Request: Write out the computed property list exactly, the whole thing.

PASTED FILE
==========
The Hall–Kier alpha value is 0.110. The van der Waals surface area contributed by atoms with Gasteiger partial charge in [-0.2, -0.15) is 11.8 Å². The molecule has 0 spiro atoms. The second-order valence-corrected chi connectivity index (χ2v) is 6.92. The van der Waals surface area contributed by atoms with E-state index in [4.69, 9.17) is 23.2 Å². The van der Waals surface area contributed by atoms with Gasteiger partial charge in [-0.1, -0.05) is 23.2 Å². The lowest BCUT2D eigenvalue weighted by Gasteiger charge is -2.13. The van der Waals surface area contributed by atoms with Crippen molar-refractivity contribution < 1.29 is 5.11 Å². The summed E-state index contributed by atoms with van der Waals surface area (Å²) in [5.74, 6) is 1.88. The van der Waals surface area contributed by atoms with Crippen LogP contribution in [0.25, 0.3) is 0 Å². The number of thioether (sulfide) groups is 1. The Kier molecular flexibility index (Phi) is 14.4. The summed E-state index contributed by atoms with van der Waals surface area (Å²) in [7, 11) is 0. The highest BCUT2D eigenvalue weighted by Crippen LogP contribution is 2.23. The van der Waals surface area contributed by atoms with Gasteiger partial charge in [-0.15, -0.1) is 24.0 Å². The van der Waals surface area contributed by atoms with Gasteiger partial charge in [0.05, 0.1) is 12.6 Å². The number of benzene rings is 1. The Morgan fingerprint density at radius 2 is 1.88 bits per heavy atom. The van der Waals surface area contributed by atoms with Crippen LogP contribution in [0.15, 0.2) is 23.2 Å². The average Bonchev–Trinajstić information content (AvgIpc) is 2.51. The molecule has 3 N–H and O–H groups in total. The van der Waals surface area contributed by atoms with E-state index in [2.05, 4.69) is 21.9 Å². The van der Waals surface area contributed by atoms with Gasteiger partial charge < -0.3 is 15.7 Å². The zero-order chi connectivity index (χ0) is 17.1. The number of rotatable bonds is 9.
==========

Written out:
The Hall–Kier alpha value is 0.110. The van der Waals surface area contributed by atoms with Gasteiger partial charge in [-0.2, -0.15) is 11.8 Å². The molecule has 0 spiro atoms. The second-order valence-corrected chi connectivity index (χ2v) is 6.92. The van der Waals surface area contributed by atoms with E-state index in [4.69, 9.17) is 23.2 Å². The van der Waals surface area contributed by atoms with Gasteiger partial charge in [-0.1, -0.05) is 23.2 Å². The lowest BCUT2D eigenvalue weighted by Gasteiger charge is -2.13. The van der Waals surface area contributed by atoms with Crippen molar-refractivity contribution < 1.29 is 5.11 Å². The summed E-state index contributed by atoms with van der Waals surface area (Å²) in [5.74, 6) is 1.88. The van der Waals surface area contributed by atoms with Crippen LogP contribution in [0.25, 0.3) is 0 Å². The number of thioether (sulfide) groups is 1. The Kier molecular flexibility index (Phi) is 14.4. The summed E-state index contributed by atoms with van der Waals surface area (Å²) in [7, 11) is 0. The highest BCUT2D eigenvalue weighted by Crippen LogP contribution is 2.23. The van der Waals surface area contributed by atoms with Gasteiger partial charge in [-0.15, -0.1) is 24.0 Å². The van der Waals surface area contributed by atoms with Gasteiger partial charge in [0.05, 0.1) is 12.6 Å². The number of benzene rings is 1. The Morgan fingerprint density at radius 2 is 1.88 bits per heavy atom. The van der Waals surface area contributed by atoms with Crippen LogP contribution in [0.15, 0.2) is 23.2 Å². The average Bonchev–Trinajstić information content (AvgIpc) is 2.51. The molecule has 3 N–H and O–H groups in total. The van der Waals surface area contributed by atoms with E-state index in [2.05, 4.69) is 21.9 Å². The van der Waals surface area contributed by atoms with Gasteiger partial charge < -0.3 is 15.7 Å². The zero-order chi connectivity index (χ0) is 17.1. The number of rotatable bonds is 9.